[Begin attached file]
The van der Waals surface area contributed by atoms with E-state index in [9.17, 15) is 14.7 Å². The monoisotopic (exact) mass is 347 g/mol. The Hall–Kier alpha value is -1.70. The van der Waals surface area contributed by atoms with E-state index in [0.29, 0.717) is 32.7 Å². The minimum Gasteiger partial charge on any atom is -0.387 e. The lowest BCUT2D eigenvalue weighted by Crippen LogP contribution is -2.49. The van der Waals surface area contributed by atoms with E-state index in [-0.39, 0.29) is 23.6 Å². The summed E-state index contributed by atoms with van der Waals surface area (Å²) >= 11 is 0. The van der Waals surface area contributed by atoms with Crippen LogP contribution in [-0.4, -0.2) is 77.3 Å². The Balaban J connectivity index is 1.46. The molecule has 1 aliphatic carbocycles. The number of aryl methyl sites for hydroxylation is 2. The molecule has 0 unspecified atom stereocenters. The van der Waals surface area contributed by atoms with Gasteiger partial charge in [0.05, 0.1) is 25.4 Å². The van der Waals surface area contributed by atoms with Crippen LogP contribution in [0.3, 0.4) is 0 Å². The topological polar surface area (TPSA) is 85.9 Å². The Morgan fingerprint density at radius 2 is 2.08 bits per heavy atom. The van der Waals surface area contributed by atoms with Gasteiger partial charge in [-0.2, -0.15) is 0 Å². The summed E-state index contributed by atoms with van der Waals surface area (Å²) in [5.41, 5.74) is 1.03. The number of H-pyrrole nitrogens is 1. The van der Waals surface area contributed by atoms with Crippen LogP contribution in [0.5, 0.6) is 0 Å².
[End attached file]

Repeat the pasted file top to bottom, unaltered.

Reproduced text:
The van der Waals surface area contributed by atoms with E-state index in [9.17, 15) is 14.7 Å². The monoisotopic (exact) mass is 347 g/mol. The Hall–Kier alpha value is -1.70. The van der Waals surface area contributed by atoms with E-state index in [0.29, 0.717) is 32.7 Å². The minimum Gasteiger partial charge on any atom is -0.387 e. The lowest BCUT2D eigenvalue weighted by Crippen LogP contribution is -2.49. The van der Waals surface area contributed by atoms with E-state index in [-0.39, 0.29) is 23.6 Å². The summed E-state index contributed by atoms with van der Waals surface area (Å²) >= 11 is 0. The van der Waals surface area contributed by atoms with Crippen LogP contribution in [-0.4, -0.2) is 77.3 Å². The Balaban J connectivity index is 1.46. The molecule has 1 aliphatic carbocycles. The number of aryl methyl sites for hydroxylation is 2. The molecule has 0 unspecified atom stereocenters. The van der Waals surface area contributed by atoms with Gasteiger partial charge in [0.05, 0.1) is 25.4 Å². The van der Waals surface area contributed by atoms with Crippen LogP contribution in [0.3, 0.4) is 0 Å². The topological polar surface area (TPSA) is 85.9 Å². The Morgan fingerprint density at radius 2 is 2.08 bits per heavy atom. The van der Waals surface area contributed by atoms with Gasteiger partial charge in [-0.2, -0.15) is 0 Å². The summed E-state index contributed by atoms with van der Waals surface area (Å²) in [5.41, 5.74) is 1.03. The number of H-pyrrole nitrogens is 1. The van der Waals surface area contributed by atoms with Crippen LogP contribution in [0.5, 0.6) is 0 Å².